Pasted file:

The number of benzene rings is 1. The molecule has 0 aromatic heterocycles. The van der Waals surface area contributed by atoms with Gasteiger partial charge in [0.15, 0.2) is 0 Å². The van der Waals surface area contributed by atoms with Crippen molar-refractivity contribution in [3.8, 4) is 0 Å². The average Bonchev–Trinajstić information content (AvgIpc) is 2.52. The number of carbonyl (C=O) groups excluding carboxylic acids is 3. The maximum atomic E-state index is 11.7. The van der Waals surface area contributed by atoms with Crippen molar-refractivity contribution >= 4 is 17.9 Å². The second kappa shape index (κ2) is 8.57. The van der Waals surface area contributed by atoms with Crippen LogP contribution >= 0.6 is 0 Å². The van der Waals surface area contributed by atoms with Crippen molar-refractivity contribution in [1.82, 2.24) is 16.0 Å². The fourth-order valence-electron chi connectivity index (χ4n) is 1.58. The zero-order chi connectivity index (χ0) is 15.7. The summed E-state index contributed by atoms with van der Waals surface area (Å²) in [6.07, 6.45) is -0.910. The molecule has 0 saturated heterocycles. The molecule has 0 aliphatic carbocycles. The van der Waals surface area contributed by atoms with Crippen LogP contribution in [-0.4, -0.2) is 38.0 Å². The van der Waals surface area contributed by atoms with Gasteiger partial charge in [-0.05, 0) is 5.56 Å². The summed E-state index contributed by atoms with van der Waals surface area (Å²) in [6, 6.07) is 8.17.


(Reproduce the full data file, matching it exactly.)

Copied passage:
The number of benzene rings is 1. The molecule has 0 aromatic heterocycles. The van der Waals surface area contributed by atoms with Gasteiger partial charge in [0.15, 0.2) is 0 Å². The van der Waals surface area contributed by atoms with Crippen molar-refractivity contribution in [3.8, 4) is 0 Å². The average Bonchev–Trinajstić information content (AvgIpc) is 2.52. The number of carbonyl (C=O) groups excluding carboxylic acids is 3. The maximum atomic E-state index is 11.7. The van der Waals surface area contributed by atoms with Crippen molar-refractivity contribution >= 4 is 17.9 Å². The second kappa shape index (κ2) is 8.57. The van der Waals surface area contributed by atoms with Crippen LogP contribution >= 0.6 is 0 Å². The van der Waals surface area contributed by atoms with Crippen molar-refractivity contribution in [1.82, 2.24) is 16.0 Å². The fourth-order valence-electron chi connectivity index (χ4n) is 1.58. The zero-order chi connectivity index (χ0) is 15.7. The summed E-state index contributed by atoms with van der Waals surface area (Å²) in [6.07, 6.45) is -0.910. The molecule has 0 saturated heterocycles. The molecule has 0 aliphatic carbocycles. The van der Waals surface area contributed by atoms with Crippen LogP contribution in [-0.4, -0.2) is 38.0 Å². The van der Waals surface area contributed by atoms with Gasteiger partial charge in [-0.05, 0) is 5.56 Å². The summed E-state index contributed by atoms with van der Waals surface area (Å²) in [6, 6.07) is 8.17.